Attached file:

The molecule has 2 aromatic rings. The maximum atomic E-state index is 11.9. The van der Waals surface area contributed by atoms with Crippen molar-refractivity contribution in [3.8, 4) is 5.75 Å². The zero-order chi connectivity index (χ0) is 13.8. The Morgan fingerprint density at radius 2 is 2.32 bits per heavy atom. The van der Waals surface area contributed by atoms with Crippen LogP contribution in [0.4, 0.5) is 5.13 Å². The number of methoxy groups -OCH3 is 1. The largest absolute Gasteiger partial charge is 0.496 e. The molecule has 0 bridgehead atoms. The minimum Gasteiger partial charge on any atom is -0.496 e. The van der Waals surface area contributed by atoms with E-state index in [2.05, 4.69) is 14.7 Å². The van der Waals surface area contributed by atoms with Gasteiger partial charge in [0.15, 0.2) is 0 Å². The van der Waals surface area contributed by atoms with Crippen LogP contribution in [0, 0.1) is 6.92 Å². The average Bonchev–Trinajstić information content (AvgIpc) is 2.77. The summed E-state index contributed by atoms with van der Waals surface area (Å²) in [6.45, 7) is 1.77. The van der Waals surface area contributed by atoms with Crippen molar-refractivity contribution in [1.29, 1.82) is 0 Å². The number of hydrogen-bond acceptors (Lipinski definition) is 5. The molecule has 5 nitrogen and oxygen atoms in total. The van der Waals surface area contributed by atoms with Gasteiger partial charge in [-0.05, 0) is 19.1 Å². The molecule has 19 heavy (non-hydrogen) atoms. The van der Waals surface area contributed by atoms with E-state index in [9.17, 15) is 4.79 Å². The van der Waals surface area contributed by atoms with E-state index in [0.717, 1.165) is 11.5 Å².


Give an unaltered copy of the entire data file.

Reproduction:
The molecule has 2 aromatic rings. The maximum atomic E-state index is 11.9. The van der Waals surface area contributed by atoms with Crippen molar-refractivity contribution in [3.8, 4) is 5.75 Å². The zero-order chi connectivity index (χ0) is 13.8. The Morgan fingerprint density at radius 2 is 2.32 bits per heavy atom. The van der Waals surface area contributed by atoms with Crippen LogP contribution in [0.4, 0.5) is 5.13 Å². The number of methoxy groups -OCH3 is 1. The largest absolute Gasteiger partial charge is 0.496 e. The molecule has 0 bridgehead atoms. The minimum Gasteiger partial charge on any atom is -0.496 e. The van der Waals surface area contributed by atoms with E-state index in [2.05, 4.69) is 14.7 Å². The van der Waals surface area contributed by atoms with Gasteiger partial charge in [0.15, 0.2) is 0 Å². The van der Waals surface area contributed by atoms with Crippen LogP contribution in [0, 0.1) is 6.92 Å². The average Bonchev–Trinajstić information content (AvgIpc) is 2.77. The summed E-state index contributed by atoms with van der Waals surface area (Å²) in [6.45, 7) is 1.77. The van der Waals surface area contributed by atoms with Crippen molar-refractivity contribution in [1.29, 1.82) is 0 Å². The number of hydrogen-bond acceptors (Lipinski definition) is 5. The molecule has 5 nitrogen and oxygen atoms in total. The van der Waals surface area contributed by atoms with Gasteiger partial charge in [-0.05, 0) is 19.1 Å². The molecule has 19 heavy (non-hydrogen) atoms. The van der Waals surface area contributed by atoms with E-state index in [9.17, 15) is 4.79 Å². The van der Waals surface area contributed by atoms with E-state index in [0.717, 1.165) is 11.5 Å².